John and I had not yet spoken to each other in the series of barrelhouse-blues-and-free-improvisation-classes we both attended in 1980 with about twelve other students. One evening, our teacher improvised a beautiful and mysterious piece, then asked if it reminded any of us of someone in the class. I raised my hand right away and said John. I was right.
A few weeks later, I defended John when the teacher forgot he had promised to play a recording John had brought of piano improvisations he had made at home. There was just enough time to hear them and they were interesting. After class, John came up to me, threw out his arms, and shouted, “WOW! YOU REALLY SAVED MY LIFE!”
He asked me to teach him classical piano shortly after that. After a few months, we developed a friendship centered on listening to his vast collection of music. One time when I was visiting, he asked me to play food on the piano—popcorn was easy enough but pears flambé, beans, and milk were challenging to say the least.
As our friendship grew, I enjoyed interacting with this probing individual. A few years into our friendship, I told him I had a private problem I needed to talk to him about. He opened his big eyes wide, stepped back a couple of steps, and exploded with “WOW! TELL ME ABOUT IT!” John was kind to me when I moved out of my home for a few months. Most of the people I knew projected simplistic explanations on me that had little to do with my situation. John showed compassion, however, by listening attentively and giving me his honest feedback. That he was so supportive during this difficult time for me added to my motivation to be helpful and loyal to him when AIDS struck him.
When John contracted AIDS, I visited him in the hospital often. He was so weak he could hardly stand up. Even though he was anguished about his condition, he would take care of his friends who visited, giving them grief therapy.
I didn’t mind talking about death, unlike some of his friends who were terrified they could come down with the disease. AIDS was a death sentence then—in 1986-88. Some of his best gay friends were so scared they abandoned him. When a straight couple, dear old friends of his, was told by their evangelist minister to stay away from him, and his dentist, also a good friend, refused to treat him, he felt as though they had pounded a stake in his heart. “I’ve been surprised that some friends and acquaintances have withdrawn and avoided me after my diagnosis,” he said. “Do I remind them of their own vulnerability to illness, of the thin line between life and death? It is a shock when people disappear. One never likes to imagine one’s friends as inconstant…”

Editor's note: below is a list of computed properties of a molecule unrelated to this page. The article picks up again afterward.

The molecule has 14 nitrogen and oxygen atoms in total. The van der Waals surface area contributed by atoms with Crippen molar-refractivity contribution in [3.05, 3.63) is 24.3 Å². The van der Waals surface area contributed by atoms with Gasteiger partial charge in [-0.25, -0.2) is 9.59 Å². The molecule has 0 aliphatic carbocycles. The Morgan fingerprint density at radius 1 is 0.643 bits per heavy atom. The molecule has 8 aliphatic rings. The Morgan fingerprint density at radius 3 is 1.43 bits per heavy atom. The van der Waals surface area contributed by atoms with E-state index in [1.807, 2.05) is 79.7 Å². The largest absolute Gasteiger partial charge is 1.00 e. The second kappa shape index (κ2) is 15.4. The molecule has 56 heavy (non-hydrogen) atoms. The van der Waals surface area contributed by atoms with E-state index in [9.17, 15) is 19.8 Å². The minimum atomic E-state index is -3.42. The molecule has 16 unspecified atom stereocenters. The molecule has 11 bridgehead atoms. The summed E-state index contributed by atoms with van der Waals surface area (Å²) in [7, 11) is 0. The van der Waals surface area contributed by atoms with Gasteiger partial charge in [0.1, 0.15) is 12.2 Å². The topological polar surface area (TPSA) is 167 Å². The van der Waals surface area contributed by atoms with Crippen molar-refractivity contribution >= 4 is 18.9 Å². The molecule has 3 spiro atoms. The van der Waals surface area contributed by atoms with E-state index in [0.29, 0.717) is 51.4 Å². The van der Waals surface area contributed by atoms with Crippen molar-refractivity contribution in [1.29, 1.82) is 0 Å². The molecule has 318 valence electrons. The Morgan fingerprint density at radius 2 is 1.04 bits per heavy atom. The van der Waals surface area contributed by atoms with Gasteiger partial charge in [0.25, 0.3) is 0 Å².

Once home, the fear John had suppressed during his life-and-death struggle in the hospital surfaced. He would wake up in the night shaking from macabre nightmares. He struggled with not yet being finished with life, with the injustice of it all. One night he tore up every shred of newspaper in his house in a rage.
This is Part II of an expanded story from Chapter 4, The Enneagram of Death. Read part III here on April 23. Read reviews of The Enneagram of Death – Helpful Insights by the 9 Types of People on Grief, Fear, and Dying and Elizabeth’s 6 other books and CD: http://www.wagele.com
Also, save Saturday May 25 for my talk on The Enneagram of Death at East West books in Mountain View CA at 7:30 pm. 324 Castro Street, 650-988-9800 http://www.eastwest.com